February 15, 2005

Love_001

Note:  This post is dedicated to the lovely Moira, who knows why.  wink

I can hear you now.  Eeeeek!  Is it supposed to look like that?  Not quite.  The middle is supposed to sink like that, but the top is not supposed to be all broken and pathetic-like.  Granted, it *is* a fragile cake, one that must be decanted from the pan with care, but this is more damage than can be attributed to careless handling.  My hunch is that the oven was not quite hot enough, and the middle of the cake did not set properly, while the sides got a bit overbaked.

The cake in question is called a Trianon, and was the specialty of the late, much-lamented Patisserie Colette on 3rd Avenue and 66th Street.  Adrianne Marcus, author of The Chocolate Bible (the 1978 survey of chocolatiers across the U.S. and around the world, not the Christian Teubner cookbook), called the Trianon the best chocolate cake in the world.  Lora Brody's memoir Growing Up on the Chocolate Diet includes a wonderful chapter on her obsession with the Trianon, from her insistence that her husband pick up the cakes because she was terrified of Colette, to her years of recipe testing, trying to crack the code on the cake, to the dinner party that finally yielded her the recipe.

I can still hear you.  So it's not very pretty...how does it taste?  I baked this cake on Thursday night.  We finished it tonight.  It tasted like a dream made real.  I keep forgetting that a drab and unassuming package can be a real beauty on the inside.  Silly me.

Edit:  It was disingenuous of me, was it not, to try to post a chocolate cake picture without divulging the recipe?  Sorry about that, dear friends.  In response to the lovely bunni, who asked how the cake got its name, I'm afraid that I must take the "must do more research!" plea.  I believe that the cake was Colette's own creation and Trianon was the proprietary name she used, but as to why she named the cake as she did, I cannot say.  Yet.  smile

Once again, the recipe comes from Growing Up on the Chocolate Diet by Lora Brody, but the words are mine.  And yes, that's not a typo:  you really do need 10 ounces of butter.  Yes, that's 2 1/2 sticks.  Just remember that you're not going to eat the whole cake in one sitting -- well, hopefully, you're not -- and that this is a perfect thing to take to a dinner party where you are serving, in Lora Brody's words, "12 normal people or 8 chocomaniacs."

Trianon

12 ounces semisweet or bittersweet chocolate, chopped fine

10 ounces (2 1/2 sticks) unsalted butter

1 cup (7 oz.) granulated sugar

5 extra-large eggs, separated

pinch salt

1 cup (4 oz. [sift flour into measuring cup and level off with knife to get 4 oz.]) flour**

** The original recipe calls for 1 cup of cake flour.  Cake flour is a soft (low-protein) flour that has been bleached with benzoyl peroxide.  The bleaching is meant to help strengthen the gluten against the weakening properties of the butter and chocolate.  I hate bleached flours of all stripes, and I am squeamish at the thought of eating something treated with benzoyl peroxide, which is an active ingredient in acne medications, so I substitute pastry flour, which is unbleached and has a comparable protein content (9% vs. 8% for cake flour).  If you only have all-purpose flour (11.7% protein content), go ahead and use it.  Any Trianon is better than no Trianon.  smile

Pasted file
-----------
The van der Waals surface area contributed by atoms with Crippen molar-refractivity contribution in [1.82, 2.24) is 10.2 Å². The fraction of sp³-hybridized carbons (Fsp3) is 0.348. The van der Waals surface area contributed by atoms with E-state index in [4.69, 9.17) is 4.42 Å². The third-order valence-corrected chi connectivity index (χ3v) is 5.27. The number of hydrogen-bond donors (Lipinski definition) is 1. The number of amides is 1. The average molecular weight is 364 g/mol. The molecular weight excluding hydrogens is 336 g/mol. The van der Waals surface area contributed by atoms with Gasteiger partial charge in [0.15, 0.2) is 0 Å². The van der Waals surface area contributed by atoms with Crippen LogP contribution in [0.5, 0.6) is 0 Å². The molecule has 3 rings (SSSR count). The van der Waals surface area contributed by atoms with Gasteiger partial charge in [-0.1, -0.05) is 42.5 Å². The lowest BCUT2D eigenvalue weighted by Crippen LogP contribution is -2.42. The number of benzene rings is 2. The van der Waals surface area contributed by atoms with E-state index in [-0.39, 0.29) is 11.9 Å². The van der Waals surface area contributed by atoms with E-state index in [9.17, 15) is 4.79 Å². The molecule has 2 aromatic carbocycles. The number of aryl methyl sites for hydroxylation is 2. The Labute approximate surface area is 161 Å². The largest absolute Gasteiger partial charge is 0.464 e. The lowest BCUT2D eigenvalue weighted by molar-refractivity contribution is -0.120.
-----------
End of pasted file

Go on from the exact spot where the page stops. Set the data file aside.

Preheat your oven to 325 degrees F (Gas Mark 3) and place a rack in the center of the oven.  Butter an 8-cup loaf pan, line the bottom with parchment and butter the parchment.

In the top of a double boiler, over gently simmering water, melt the butter and chocolate together.  When both are melted, add the sugar and stir in with a wire whisk.  Cook for 2 minutes.  Whisking all the while, add the egg yolks one at a time.  Remove from heat.

Beat the egg whites, together with the pinch of salt, in a mixer until they form firm but soft peaks (i.e. you don't want stiffly-beaten whites; they should still be shiny and hold a peak, but not a stiff one.  If your whites start to resemble cottage cheese and won't hold a peak, you've overbeaten them and will need to start with 5 new egg whites). 

Stir about 1/4 of the egg whites into the chocolate mixture to lighten it a bit.  Pour the chocolate mixture over the egg whites and fold until everything is almost (but not completely) amalgamated.  Sift the flour over the chocolate, a third at a time, and fold in.  Try not to knock out too much air, but be sure that all the flour has been amalgamated.

Pour the chocolate into the loaf pan and set the pan in the oven.  Bake for 50 minutes (check the cake after 30 to be sure it's not overbrowning; if it is, cover it with a piece of foil.) The cake is done when it has risen over the pan about 1 inch, and is thoroughly baked; it should not wiggle if you shake the pan gently.  Turn the oven off and let the cake sit in the oven for one more hour.

Take the pan out of the oven and let the cake cool completely.  Decant the cake by placing a cookie sheet over the top of the cake, carefully flipping the pans over and removing the cake pan.  You may want to pass a thin knife around the pan before flipping -- this is a good idea.  Peel the parchment off the cake bottom and carefully turn the cake over, for it is quite fragile.  If you can, wrap it in plastic and foil and let sit for 24 hours.  If you are serving right away, just be prepared for a bit of crumbliness when you slice it.

 

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